Kirsty Crocket

Kirsty Crocket
Dounreay

BSc (Hons), MSc, PhD

About

28
Publications
3,512
Reads
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550
Citations
Citations since 2017
9 Research Items
379 Citations
2017201820192020202120222023020406080
2017201820192020202120222023020406080
2017201820192020202120222023020406080
2017201820192020202120222023020406080
Additional affiliations
June 2018 - November 2020
The University of Edinburgh
Position
  • Science Coordinator
February 2018 - May 2018
University of St Andrews
Position
  • Science Coordinator
Description
  • The Changing Arctic Ocean is a 5-year, flagship research programme (2017-2022), investigating the impacts of climate change on the large-scale ecosystem structure and biogeochemical functioning of the Arctic Ocean. https://www.changing-arctic-ocean.ac.uk/
August 2013 - January 2018
Scottish Association for Marine Science
Position
  • Lecturer
Description
  • Lecturer and module leader on 4th year Palaeoceanography and 3rd year Literature Review; Lecturer and marker on 4th year Polar Seas, 2nd year Chemical Oceanography, and 2nd year Marine Geology.
Education
September 2004 - September 2005
University of Leeds
Field of study
  • Geochemistry (distinction)

Publications

Publications (28)
Article
Understanding the history of continental ice-sheet growth on North America, and in particular that of the Laurentide Ice Sheet (LIS), is important for palaeoclimate and sea-level reconstructions. Information on ice-sheet extent pre-dating the Last Glacial Maximum (LGM) is heavily reliant, though, on the outputs of numerical models underpinned by sc...
Article
Significance Southern Ocean circulation is a central aspect of the climate system influenced by the overlying Southern Hemisphere westerly winds (SWW) and surface buoyancy forcing. Yet, the response of Southern Ocean water mass mixing to SWW changes is largely unconstrained for the Holocene (the last ∼11,700 y). We extracted the fingerprint of ocea...
Article
Chemical weathering of silicate rock is one of the major long-term sinks of atmospheric CO 2. While several radiogenic isotope systems (e.g. Nd, Pb, Os) in the authigenic component of marine sediments show temporal patterns that could be interpreted in terms of fluctuations in chemical weathering rate over glacial cycles, recent work using berylliu...
Presentation
Chemical weathering of silicate rocks is one of the major long-term sinks of atmospheric CO2. Any change in the rate of this process as a function of climate has important implications for climate sensitivity. While several radiogenic isotope systems (e.g. Nd, Pb, Os) in the authigenic component of recent marine sediments show temporal patterns tha...
Article
Full-text available
Seawater rare earth element (REE) concentrations are increasingly applied to reconstruct water mass histories by exploiting relative changes in the distinctive normalised patterns. However, the mechanisms by which water masses gain their patterns are yet to be fully explained. To examine this, we collected water samples along the Extended Ellett Li...
Article
The reconstruction of past ice sheet dynamics can inform on long-term ice stream activity, and in turn provide constraints on the response of modern ice sheets to climate change. The Hebrides Ice Stream (HIS) flowed across part of the western Scottish shelf to the shelf-break during the last glacial cycle. To investigate the deglacial dynamics of t...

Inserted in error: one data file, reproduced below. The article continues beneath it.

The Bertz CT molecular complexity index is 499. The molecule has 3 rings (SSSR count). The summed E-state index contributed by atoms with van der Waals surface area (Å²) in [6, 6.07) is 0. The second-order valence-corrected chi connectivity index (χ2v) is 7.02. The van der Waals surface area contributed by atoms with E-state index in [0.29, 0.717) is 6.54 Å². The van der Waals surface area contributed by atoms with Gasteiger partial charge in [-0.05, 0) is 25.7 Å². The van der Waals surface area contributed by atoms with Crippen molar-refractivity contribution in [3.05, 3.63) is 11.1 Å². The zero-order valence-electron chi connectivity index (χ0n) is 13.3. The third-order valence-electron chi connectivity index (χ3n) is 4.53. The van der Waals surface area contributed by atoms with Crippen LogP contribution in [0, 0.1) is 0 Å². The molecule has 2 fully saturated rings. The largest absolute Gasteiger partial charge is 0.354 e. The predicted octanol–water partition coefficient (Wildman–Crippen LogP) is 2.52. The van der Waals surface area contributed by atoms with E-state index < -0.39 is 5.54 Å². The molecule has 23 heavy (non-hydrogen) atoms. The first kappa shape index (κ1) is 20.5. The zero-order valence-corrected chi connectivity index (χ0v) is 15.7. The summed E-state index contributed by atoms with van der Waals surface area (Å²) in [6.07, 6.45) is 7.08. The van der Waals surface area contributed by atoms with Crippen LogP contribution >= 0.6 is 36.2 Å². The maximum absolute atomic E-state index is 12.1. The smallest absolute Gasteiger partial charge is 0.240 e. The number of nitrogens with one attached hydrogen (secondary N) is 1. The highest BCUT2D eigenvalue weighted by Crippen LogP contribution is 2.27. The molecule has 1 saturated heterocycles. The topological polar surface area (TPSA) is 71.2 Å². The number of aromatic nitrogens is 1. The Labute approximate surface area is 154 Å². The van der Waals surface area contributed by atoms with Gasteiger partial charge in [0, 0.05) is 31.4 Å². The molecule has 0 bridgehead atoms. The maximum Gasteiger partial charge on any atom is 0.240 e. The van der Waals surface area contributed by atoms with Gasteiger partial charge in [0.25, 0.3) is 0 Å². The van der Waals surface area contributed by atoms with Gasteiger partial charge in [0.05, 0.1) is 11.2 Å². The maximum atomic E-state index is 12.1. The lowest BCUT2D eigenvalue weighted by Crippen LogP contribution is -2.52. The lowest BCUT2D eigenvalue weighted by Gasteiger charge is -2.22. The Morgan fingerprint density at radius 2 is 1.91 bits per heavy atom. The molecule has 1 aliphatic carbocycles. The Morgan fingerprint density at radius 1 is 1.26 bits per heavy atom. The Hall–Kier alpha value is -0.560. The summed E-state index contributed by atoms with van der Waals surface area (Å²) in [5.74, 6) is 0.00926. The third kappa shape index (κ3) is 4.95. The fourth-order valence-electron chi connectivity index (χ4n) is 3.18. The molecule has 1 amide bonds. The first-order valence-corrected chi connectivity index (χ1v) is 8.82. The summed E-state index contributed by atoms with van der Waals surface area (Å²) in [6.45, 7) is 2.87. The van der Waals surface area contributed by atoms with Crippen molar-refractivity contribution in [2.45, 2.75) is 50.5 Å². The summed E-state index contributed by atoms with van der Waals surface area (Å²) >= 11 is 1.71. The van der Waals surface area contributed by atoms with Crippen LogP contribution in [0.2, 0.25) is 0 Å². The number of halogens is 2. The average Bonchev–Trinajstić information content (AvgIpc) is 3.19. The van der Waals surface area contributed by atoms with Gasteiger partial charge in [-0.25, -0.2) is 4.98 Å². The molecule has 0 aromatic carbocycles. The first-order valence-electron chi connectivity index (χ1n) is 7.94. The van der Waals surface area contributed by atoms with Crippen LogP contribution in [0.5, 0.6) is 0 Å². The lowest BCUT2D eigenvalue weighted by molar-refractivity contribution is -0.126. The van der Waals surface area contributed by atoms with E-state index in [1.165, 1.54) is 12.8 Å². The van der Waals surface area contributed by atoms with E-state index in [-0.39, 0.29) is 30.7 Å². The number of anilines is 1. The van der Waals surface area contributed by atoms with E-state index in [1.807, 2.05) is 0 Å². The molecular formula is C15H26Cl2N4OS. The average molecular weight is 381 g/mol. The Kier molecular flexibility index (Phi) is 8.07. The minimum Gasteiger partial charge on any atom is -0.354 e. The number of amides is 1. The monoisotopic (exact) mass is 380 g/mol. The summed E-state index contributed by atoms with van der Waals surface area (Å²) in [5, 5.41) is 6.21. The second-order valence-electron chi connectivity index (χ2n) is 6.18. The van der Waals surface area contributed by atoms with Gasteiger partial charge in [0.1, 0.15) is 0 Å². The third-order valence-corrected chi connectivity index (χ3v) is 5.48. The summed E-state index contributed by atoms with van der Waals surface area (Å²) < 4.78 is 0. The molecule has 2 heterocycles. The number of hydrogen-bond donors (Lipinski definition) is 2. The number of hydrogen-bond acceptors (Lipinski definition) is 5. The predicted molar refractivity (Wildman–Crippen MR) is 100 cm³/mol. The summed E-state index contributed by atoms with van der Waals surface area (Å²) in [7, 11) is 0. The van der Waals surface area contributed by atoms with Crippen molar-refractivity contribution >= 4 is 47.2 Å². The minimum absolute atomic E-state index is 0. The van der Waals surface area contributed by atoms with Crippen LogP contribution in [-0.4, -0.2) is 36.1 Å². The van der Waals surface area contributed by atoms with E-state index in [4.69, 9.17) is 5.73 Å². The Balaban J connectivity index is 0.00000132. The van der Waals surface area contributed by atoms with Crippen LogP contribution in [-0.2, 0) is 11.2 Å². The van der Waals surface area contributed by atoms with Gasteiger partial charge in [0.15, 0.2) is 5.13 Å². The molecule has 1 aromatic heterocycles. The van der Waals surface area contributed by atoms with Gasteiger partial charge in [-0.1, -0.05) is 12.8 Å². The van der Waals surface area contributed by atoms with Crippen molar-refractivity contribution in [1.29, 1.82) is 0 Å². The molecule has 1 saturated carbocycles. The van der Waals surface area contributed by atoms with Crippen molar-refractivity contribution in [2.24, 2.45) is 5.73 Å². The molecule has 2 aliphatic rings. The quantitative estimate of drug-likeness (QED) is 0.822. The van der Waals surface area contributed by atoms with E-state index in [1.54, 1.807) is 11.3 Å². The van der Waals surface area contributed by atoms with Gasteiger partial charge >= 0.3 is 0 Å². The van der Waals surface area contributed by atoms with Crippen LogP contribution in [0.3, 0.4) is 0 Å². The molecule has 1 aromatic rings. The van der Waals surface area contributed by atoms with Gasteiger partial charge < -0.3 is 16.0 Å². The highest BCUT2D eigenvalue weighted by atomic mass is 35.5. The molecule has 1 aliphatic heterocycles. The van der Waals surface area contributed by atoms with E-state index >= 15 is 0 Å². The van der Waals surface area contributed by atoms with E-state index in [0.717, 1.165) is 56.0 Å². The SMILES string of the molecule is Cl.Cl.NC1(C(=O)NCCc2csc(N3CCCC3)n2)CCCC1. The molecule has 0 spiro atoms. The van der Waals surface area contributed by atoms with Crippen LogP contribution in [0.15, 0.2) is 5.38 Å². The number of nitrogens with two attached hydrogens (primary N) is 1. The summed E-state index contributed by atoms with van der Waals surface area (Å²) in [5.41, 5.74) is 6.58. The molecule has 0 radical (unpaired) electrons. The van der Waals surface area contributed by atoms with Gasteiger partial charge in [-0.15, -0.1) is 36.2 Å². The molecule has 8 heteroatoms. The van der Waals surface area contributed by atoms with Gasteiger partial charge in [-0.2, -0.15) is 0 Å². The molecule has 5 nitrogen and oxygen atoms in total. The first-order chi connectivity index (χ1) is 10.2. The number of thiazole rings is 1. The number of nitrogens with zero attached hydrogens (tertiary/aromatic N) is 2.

Article
Full-text available
Cold-water corals (CWCs) are unique archives of mid-depth ocean chemistry and have been used successfully to reconstruct the neodymium (Nd) isotopic composition of seawater from a number of species. High and variable Nd concentrations in fossil corals however pose the question as to how Nd is incorporated into their skeletons. We here present new r...
Conference Paper
Full-text available
Seawater rare earth element (REE) data are increasingly applied to reconstruct water mass histories by exploiting relative changes in the distinctive normalised pattern of dissolved seawater REE concentrations. However, the mechanisms by which water masses gain their seawater REE patterns have yet to be fully explained. To address this, we collecte...
Conference Paper
Full-text available
The biogeochemical iron cycle exerts significant control on the carbon cycle 1. Iron is a limiting nutrient in large areas of the world's oceans and its bioavailability controls CO 2 uptake by marine photosynthesizing microorganisms. While atmospheric iron inputs to the open ocean have been extensively measured, global river inputs have likely been...
Article
Isotopes of the actinide elements protactinium (Pa), thorium (Th), and uranium (U), and the lanthanide element neodymium (Nd) are often used as complementary tracers of modern and past oceanic processes. The extraction of such elements from low abundance matrices, such as seawater and carbonate, is however labor-intensive and requires significant a...
Article
Full-text available
The neodymium (Nd) isotopic composition of seawater is commonly used as a proxy to study past changes in the thermohaline circulation. The modern database for such reconstructions is however poor and the understanding of the underlying processes is incomplete. Here we present new observational data for Nd isotopes and concentrations from twelve sea...
Article
The last deglaciation was characterised by a series of millennial scale climate events that have been linked to deep ocean variability. While often implied in interpretations, few direct constraints exist on circulation changes at mid-depths. Here we provide new constraints on the variability of deglacial mid-depth circulation using combined radioc...
Article